Morning people may have a lower risk of breast cancer: study

Morning people may have a lower risk of breast cancer: study

PanARMENIAN.Net - Sleep traits could be a risk factor for breast cancer, new research suggests. Women who said they preferred to get out of bed early were found to have a lower risk of breast cancer than those who stay up late, CNN reports.

However, experts cautioned that other breast cancer risk factors such as alcohol consumption and being overweight have a greater impact than sleep and said there was no reason to change your sleep patterns.

One out of 100 women who considered themselves morning people developed breast cancer, compared with two in 100 women who described themselves as evening people, according to the study, which was published Wednesday in the BMJ.

The study also found that sleeping more than the average seven to eight hours per night was found to have a slightly increased risk of breast cancer. It also found there was little link with insomnia.

Researchers used information from more than 400,000 women in two large data banks -- around 180,000 women from UK Biobank study and more than 220,000 women from the Breast Cancer Association Consortium study. Participants' preference for waking early or late was included in the data.

"It is important to note that these data do not suggest in any way that modifying sleep habits could eventually lead to a decrease in the risk of breast cancer," Luca Magnani, senior research fellow in the department of Surgery & Cancer at Imperial College London told the Science Media Centre.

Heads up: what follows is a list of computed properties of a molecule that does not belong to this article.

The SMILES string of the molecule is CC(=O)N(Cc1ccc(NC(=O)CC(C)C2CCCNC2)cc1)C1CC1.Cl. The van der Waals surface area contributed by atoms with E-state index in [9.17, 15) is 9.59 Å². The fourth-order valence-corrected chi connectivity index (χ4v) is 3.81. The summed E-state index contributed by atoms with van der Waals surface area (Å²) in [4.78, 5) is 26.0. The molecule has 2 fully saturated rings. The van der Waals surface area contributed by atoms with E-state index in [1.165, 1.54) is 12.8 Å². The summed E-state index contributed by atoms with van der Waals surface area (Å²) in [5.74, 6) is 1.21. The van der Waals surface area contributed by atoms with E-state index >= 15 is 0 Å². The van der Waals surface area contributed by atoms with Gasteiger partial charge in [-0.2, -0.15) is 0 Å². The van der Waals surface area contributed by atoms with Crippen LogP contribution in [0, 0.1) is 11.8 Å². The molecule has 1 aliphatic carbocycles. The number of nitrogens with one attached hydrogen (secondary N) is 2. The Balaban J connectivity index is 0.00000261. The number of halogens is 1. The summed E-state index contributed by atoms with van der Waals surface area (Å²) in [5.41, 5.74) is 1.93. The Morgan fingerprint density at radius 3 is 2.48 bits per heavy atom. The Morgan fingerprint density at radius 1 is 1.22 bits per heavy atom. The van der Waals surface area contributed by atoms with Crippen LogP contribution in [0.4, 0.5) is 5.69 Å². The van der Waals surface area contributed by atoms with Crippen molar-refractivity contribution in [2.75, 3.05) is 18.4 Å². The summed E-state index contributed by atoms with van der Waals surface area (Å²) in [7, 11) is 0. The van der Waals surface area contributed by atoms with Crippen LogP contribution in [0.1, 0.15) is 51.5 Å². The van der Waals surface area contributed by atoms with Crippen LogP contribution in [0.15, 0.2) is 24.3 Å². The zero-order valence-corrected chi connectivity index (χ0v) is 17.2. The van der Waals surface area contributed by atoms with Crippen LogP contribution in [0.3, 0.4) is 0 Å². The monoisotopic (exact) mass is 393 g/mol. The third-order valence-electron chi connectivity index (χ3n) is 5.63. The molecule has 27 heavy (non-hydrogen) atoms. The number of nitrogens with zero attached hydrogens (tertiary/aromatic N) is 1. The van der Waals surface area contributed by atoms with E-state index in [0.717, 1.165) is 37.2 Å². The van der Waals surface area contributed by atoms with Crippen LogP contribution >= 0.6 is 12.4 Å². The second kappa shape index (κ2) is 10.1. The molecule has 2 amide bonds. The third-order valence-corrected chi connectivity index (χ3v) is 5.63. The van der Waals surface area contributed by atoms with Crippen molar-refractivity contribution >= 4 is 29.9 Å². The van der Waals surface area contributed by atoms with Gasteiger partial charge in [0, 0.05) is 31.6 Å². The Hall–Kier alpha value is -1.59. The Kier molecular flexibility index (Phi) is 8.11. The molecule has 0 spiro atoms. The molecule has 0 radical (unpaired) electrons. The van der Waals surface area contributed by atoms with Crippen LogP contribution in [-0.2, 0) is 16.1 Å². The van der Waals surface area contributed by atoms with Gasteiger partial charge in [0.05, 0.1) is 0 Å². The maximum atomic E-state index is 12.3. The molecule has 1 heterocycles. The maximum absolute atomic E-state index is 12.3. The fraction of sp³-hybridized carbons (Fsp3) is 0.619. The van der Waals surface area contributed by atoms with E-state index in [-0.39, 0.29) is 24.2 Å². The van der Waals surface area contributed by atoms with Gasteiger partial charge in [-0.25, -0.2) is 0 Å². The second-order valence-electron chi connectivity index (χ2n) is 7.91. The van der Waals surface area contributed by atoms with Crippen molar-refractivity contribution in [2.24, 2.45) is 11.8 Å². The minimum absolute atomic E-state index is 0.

"What they suggest is that it appears that the risk of breast cancer is associated with a genetic (thus not modifiable) trait that is in itself associated with a "morning" or "night" preference -- what we call 'larks' and 'owls'."

According to 2016 figures from the charity Cancer Research UK, breast cancer is the most common type of cancer in the UK. In the US, the American Cancer Society estimates that more than 260,000 cases of invasive breast cancer will be diagnosed in women in 2019.

Dr. Dipender Gill, a Wellcome Trust clinical research fellow at Imperial College London, said the paper is a "useful progress in the field." The study findings add to previous research suggesting a link between sleep-related behaviors and risk of negative health outcomes, he said.

But the study doesn't shed light on what process causes sleep traits to affect breast cancer risk. "It may be that certain factors that affect sleep-related behaviors also affect breast cancer risk through a separate mechanism," explained Gill.

In this case, improving sleeping patterns would not necessarily reduce the risk of breast cancer, he said. "There is still some way to go before we fully understand the implications of sleeping patterns on health."

The study was first presented in November 2018 at the NCRI Cancer Conference in Glasgow.

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